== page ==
The line between religion and government may be vague, but Americans revolt when they sense it's being crossed. Take the current controversy surrounding the contraception mandate in the Affordable Care Act, popularly known as Obamacare. In April, the U.S. Conference of Catholic Bishops released a statement, "Our First, Most Cherished Liberty," warning against unprecedented threats to religious freedom from the government. Evangelicals and Catholics Together—an ecumenical group of pastors, theologians, and educators—published its own manifesto in First Things, calling for the renewal of religious freedom "in the greatest period of persecution in the history of Christianity." Of course, several women's rights groups responded by accusing the church of conducting a war on women. In case we needed a reminder, the culture wars continue to blaze.
But occasionally in times of war, peacemakers emerge. Michael Meyerson, a legal scholar at the University of Baltimore School of Law, is just such a peacemaker. His latest work, Endowed by Our Creator: The Birth of Religious Freedom in America (Yale University Press), seeks a sane middle ground between those who believe the First Amendment prohibits any type of support for religion (whether symbolic or financial) and "accommodationists" who believe the Constitution permits government to assist and even endorse religion. For Meyerson, the way to mediate this controversy is through re-examining American history. He asks, "What did the framers of the Constitution believe about religious freedom?" In this meticulously researched book devoid of the usual partisan bickering, Meyerson argues it's possible to protect both individual liberty and public religious expression, and he emerges with a strikingly balanced perspective on one of America's most hotly debated issues.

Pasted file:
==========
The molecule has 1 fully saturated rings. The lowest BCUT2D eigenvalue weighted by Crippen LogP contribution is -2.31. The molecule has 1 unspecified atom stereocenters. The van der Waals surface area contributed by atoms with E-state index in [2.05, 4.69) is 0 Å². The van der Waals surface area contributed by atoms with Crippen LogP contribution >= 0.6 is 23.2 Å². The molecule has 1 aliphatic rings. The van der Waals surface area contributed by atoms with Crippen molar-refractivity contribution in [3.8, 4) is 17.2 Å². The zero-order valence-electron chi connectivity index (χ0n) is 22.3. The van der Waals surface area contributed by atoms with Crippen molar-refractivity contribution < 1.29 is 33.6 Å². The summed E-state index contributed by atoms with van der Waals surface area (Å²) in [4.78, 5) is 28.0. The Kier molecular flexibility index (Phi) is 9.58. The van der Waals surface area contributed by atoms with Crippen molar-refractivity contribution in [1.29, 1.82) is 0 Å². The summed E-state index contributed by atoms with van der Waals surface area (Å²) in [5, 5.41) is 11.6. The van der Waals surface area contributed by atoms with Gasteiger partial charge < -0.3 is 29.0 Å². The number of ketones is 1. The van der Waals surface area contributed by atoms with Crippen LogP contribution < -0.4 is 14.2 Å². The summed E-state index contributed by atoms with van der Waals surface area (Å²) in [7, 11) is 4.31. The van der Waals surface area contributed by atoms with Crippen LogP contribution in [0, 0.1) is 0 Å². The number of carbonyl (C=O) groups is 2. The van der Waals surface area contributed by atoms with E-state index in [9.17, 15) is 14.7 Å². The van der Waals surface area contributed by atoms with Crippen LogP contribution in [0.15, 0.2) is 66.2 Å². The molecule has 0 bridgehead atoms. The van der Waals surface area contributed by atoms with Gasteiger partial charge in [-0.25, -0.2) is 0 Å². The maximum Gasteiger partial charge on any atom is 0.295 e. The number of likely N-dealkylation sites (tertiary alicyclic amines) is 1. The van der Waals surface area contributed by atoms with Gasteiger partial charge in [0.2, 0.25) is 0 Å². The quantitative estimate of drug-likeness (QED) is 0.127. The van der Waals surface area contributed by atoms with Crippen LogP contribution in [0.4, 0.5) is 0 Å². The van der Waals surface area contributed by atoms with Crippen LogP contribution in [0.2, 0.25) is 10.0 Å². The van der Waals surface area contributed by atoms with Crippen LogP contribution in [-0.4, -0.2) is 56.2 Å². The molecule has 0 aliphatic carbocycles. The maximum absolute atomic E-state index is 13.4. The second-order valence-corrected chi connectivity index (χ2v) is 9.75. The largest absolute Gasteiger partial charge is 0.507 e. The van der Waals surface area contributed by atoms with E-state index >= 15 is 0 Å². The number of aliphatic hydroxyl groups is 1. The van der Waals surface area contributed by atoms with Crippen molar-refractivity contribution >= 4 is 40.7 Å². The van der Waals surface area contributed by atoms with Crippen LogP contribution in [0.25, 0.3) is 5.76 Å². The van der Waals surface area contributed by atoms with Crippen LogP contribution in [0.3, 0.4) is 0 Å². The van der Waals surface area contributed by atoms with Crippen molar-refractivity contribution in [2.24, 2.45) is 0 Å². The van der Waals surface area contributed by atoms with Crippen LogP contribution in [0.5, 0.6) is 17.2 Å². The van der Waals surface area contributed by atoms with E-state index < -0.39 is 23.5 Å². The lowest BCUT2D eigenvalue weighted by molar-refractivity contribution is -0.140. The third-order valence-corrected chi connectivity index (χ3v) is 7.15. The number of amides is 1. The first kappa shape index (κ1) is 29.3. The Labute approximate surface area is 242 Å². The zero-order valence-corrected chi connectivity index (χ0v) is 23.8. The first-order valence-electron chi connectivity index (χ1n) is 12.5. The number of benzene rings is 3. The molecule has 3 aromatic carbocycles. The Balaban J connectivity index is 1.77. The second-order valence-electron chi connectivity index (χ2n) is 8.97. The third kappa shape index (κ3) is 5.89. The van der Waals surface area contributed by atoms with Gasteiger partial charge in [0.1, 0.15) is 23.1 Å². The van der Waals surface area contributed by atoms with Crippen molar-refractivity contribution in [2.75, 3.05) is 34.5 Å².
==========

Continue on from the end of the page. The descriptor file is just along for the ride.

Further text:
The Birth of Religious Freedom
Meyerson masterfully traces the historical development of religious freedom in America from the 1600s through the end of James Madison's presidency in 1817. Ironically, religious freedom was born in a context of religious hostility. Early Puritans such as John Winthrop sought to establish a "city on a hill" free from the persecutions waged by the Church of England. Yet in Winthrop's Massachusetts, Baptists were arrested, Catholics were excluded from public office, and Quakers were hanged. Over the course of a century, distaste for sectarian strife slowly began to change public attitudes. James Madison denounced religious persecution as "diabolical and hell-conceived," and although George Whitefield and Benjamin Franklin couldn't agree on doctrine, they were unified in their distaste for religious antagonism.
Despite growing religious toleration, through the 1700s most states had no scruples with formally establishing Protestant Christianity at the expense of other faiths. Maryland permitted a tax to benefit Christian churches, while Massachusetts, Connecticut, and New Hampshire particularly favored Congregationalists. Six of the original colonies barred Catholics, Jews, and other non-Protestants from serving in public office. However, as religiously homogenous states began to see the need for cooperation to form a new nation, protecting religious freedom took center stage.